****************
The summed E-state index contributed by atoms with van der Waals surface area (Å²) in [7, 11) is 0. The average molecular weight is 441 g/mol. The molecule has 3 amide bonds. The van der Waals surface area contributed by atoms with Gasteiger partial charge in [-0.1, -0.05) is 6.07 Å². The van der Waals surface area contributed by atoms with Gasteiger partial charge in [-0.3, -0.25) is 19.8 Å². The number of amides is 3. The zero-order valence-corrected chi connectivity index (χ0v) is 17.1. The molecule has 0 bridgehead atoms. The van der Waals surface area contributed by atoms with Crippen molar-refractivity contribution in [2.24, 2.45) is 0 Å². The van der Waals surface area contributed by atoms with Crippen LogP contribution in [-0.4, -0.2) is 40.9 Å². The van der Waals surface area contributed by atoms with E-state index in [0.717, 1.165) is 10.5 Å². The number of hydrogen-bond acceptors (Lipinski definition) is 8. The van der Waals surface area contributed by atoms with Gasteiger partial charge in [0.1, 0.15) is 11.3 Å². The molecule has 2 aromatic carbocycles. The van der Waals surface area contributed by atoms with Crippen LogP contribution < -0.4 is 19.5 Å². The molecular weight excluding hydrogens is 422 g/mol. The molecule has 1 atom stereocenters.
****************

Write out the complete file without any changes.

The summed E-state index contributed by atoms with van der Waals surface area (Å²) in [7, 11) is 0. The average molecular weight is 441 g/mol. The molecule has 3 amide bonds. The van der Waals surface area contributed by atoms with Gasteiger partial charge in [-0.1, -0.05) is 6.07 Å². The van der Waals surface area contributed by atoms with Gasteiger partial charge in [-0.3, -0.25) is 19.8 Å². The number of amides is 3. The zero-order valence-corrected chi connectivity index (χ0v) is 17.1. The molecule has 0 bridgehead atoms. The van der Waals surface area contributed by atoms with Crippen molar-refractivity contribution in [2.24, 2.45) is 0 Å². The van der Waals surface area contributed by atoms with Crippen LogP contribution in [-0.4, -0.2) is 40.9 Å². The van der Waals surface area contributed by atoms with E-state index in [0.717, 1.165) is 10.5 Å². The number of hydrogen-bond acceptors (Lipinski definition) is 8. The van der Waals surface area contributed by atoms with Gasteiger partial charge in [0.1, 0.15) is 11.3 Å². The molecule has 2 aromatic carbocycles. The van der Waals surface area contributed by atoms with Crippen LogP contribution < -0.4 is 19.5 Å². The molecular weight excluding hydrogens is 422 g/mol. The molecule has 1 atom stereocenters.